1 – You won't be able to always tell whether a car was flooded just by looking and smelling. Some auto dealers will go through great lengths to hide damage, including “washing” the title and moving the vehicle to another state not impacted by flooding. You can use services like Carfax to run the VIN number to see where a car was previously registered or if it's had an insurance claim.
2 – However, Carfax isn’t your only option for checking the VIN. “NICB's VIN Check is a free service provided to the public to assist in determining if a vehicle has been reported as stolen, but not recovered, or has been reported as a salvaged vehicle by cooperating NICB (National Insurance Crime Bureau) member insurance companies.” Visit VIN Check here. And VehicleHistory.com can provide you with valuable vehicle records free of charge.
3 – Pricing should be a red flag. If the deal is too good to be true the something is probably wrong. Damaged cars can be somewhat repaired but if the automobile was completely submerged by high water then it may never be completely repaired. The person selling the car should be upfront about what and how much damage occurred.
4 – Be extra cautious if you are buying an older vehicle from an unfamiliar used car lot or from someone who listed the vehicle online or in a classified ad. Older, high-mile vehicles often do not have comprehensive insurance coverage. If an uninsured car flooded, the previous owner may have dried it out and repaired it on their own. This means insurance companies and reputable car dealers may have never seen the damage, so the damage won't show up in a VIN check.
5 – Of course, one of the best things you can do is have a reputable mechanic look over the car you are interested in. A good inspection could run you anywhere from $50 to $200 (even more for high-end cars), but that is a lot cheaper than trying to repair hidden electrical issues later on.
6 – Use your nose even though, you can’t always tell if a car was flooded just by looking or smelling, but that doesn’t mean you shouldn’t try. If the person selling the vehicle is using a lot of air scented products or keeps the windows down, he or she may be trying to hide that musty, mildew smell that is oh so hard to hide. Ask to get rid of any air scented products and roll up the windows. Let the car sit in the sun for a bit, open a door, quickly get inside, close the door and take a sniff. If the seller doesn’t want to let you do that, walk away.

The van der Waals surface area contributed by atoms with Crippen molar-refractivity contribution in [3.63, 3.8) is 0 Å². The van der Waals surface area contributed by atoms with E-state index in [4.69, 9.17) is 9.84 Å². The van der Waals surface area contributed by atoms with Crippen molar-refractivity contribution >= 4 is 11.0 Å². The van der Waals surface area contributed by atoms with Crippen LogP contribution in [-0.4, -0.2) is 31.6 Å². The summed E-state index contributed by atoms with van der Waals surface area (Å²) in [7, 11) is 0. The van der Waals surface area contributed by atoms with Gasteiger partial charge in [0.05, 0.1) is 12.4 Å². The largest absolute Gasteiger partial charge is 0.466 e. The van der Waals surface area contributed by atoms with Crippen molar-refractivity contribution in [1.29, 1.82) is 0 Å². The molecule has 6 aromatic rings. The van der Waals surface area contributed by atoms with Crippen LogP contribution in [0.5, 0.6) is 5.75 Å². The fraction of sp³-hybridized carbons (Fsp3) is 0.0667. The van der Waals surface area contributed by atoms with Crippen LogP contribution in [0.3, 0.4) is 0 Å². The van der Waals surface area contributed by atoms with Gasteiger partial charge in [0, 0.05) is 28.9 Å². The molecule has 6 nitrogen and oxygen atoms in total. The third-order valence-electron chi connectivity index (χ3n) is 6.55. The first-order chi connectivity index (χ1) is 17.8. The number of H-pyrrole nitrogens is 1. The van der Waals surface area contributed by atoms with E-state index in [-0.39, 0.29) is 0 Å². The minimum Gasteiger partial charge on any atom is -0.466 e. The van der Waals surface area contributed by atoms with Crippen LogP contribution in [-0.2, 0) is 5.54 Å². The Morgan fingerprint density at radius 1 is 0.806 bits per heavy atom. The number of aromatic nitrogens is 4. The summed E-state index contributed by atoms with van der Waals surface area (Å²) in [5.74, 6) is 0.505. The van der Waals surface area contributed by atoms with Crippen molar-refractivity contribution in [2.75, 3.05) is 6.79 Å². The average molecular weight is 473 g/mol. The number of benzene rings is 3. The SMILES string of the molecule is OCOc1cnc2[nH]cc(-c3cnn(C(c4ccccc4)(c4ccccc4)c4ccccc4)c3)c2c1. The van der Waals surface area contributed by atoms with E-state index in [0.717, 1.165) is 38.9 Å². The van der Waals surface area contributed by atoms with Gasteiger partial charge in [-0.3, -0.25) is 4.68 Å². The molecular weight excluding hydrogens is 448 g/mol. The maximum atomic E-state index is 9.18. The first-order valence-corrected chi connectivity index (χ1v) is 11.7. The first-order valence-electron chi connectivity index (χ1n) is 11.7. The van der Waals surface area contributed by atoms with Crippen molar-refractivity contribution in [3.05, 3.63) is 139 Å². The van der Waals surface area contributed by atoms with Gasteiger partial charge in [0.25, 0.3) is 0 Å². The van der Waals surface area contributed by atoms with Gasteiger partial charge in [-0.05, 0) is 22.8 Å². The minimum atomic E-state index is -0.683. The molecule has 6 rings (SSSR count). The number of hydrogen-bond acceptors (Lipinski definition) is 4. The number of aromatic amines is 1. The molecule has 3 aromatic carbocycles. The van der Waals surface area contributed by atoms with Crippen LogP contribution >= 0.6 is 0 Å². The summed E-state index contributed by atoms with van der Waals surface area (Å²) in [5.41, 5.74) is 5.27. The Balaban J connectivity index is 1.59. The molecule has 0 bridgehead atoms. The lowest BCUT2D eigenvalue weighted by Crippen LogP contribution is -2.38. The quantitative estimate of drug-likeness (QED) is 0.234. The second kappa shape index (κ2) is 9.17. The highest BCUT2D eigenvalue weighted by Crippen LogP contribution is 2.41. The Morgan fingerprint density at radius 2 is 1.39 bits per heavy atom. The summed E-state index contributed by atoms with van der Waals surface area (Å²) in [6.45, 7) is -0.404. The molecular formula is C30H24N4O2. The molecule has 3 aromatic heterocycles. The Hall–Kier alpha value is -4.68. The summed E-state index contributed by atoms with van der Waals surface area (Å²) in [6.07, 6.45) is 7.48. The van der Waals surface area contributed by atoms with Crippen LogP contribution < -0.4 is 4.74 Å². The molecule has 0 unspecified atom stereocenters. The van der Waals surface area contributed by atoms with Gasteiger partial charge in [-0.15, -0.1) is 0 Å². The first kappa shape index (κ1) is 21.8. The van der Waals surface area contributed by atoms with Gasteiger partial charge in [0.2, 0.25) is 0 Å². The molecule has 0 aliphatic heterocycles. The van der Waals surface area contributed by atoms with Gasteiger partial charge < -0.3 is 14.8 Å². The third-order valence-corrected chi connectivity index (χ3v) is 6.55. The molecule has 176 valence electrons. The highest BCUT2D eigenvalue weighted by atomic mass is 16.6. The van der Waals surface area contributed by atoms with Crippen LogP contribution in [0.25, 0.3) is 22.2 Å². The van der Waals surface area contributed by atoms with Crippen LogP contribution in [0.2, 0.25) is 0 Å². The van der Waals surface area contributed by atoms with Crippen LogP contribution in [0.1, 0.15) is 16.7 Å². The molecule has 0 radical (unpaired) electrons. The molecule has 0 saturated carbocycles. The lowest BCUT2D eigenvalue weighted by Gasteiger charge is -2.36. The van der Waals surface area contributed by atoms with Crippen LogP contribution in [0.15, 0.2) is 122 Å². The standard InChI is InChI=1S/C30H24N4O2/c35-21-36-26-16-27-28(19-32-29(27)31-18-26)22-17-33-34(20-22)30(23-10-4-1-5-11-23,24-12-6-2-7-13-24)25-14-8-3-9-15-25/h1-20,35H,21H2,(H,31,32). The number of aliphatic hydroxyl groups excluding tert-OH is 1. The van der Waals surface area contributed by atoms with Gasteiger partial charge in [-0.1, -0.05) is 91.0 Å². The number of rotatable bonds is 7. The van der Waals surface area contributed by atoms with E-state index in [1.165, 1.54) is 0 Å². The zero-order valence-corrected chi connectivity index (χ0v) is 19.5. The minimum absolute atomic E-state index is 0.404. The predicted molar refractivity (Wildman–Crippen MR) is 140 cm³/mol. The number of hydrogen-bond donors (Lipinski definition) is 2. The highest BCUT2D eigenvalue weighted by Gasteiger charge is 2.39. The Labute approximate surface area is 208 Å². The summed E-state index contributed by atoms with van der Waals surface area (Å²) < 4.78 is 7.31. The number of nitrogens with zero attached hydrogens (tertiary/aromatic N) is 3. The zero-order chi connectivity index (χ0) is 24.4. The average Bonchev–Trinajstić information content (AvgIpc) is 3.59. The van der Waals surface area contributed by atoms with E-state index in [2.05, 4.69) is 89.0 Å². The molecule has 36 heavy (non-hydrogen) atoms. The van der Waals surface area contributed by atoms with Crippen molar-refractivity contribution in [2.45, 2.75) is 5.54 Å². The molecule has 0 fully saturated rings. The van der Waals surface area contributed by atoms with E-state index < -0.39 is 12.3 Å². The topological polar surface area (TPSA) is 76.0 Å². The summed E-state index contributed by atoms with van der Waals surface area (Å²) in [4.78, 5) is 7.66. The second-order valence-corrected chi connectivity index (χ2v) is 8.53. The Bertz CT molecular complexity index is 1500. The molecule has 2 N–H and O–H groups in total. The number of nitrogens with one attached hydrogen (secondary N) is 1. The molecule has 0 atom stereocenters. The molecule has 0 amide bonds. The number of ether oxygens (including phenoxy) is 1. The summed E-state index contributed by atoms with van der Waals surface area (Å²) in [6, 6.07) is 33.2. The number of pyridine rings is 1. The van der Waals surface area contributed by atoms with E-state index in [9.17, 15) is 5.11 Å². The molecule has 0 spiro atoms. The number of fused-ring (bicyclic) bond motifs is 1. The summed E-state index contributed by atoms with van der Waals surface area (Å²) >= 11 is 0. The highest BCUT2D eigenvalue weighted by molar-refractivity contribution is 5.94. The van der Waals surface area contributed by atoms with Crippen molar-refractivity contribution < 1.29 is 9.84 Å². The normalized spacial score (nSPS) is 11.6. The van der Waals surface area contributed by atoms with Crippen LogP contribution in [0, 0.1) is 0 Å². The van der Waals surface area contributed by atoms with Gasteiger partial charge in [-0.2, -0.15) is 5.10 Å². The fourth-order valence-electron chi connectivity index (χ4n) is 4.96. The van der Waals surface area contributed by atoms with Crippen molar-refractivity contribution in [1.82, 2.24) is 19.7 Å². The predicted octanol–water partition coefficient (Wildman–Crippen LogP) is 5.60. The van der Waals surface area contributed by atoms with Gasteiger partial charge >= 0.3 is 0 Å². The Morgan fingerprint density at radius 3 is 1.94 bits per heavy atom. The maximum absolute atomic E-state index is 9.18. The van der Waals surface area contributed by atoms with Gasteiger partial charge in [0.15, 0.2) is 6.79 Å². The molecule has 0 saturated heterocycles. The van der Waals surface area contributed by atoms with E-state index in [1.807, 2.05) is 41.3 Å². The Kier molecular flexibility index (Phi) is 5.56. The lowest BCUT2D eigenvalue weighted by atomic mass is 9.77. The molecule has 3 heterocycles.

7 – Touch the carpet, especially in hard to reach areas like corners, under seats, under the spare tire in the trunk, etc. These are areas where it is hard to get all the moisture out, and you just may feel something wet – even a long time after the car flooded. “Pull the seatbelts all the way out to see if there is discoloration from water stains farther down on the straps,” recommends HowStuffWorks.com. Check for discolorations in the carpet as well. And be weary of old cars with new carpet – it may have been replaced because of flooding.
8– Check for rust. Inspect screws, brackets, etc. in areas that normally don’t come in contact with water. If you find the hinge for the glove box or arm rest has rust, for instance, that should be a red flag.
9 – Check for leaves, dirt and debris. You’d expect to find dirt in the engine bay, but if you’re able to pull up carpeting or floor mats (be sure to look in the trunk, too) you shouldn’t find an excessive amount of debris, sand or overall gunk left behind by toxic flood waters.
10 – Look at the headlights and taillights. If you see condensation inside the fixture, it may have been in a flood. This isn’t always a sure sign, however, as some non-flooded vehicles are just notorious for having this issue over time.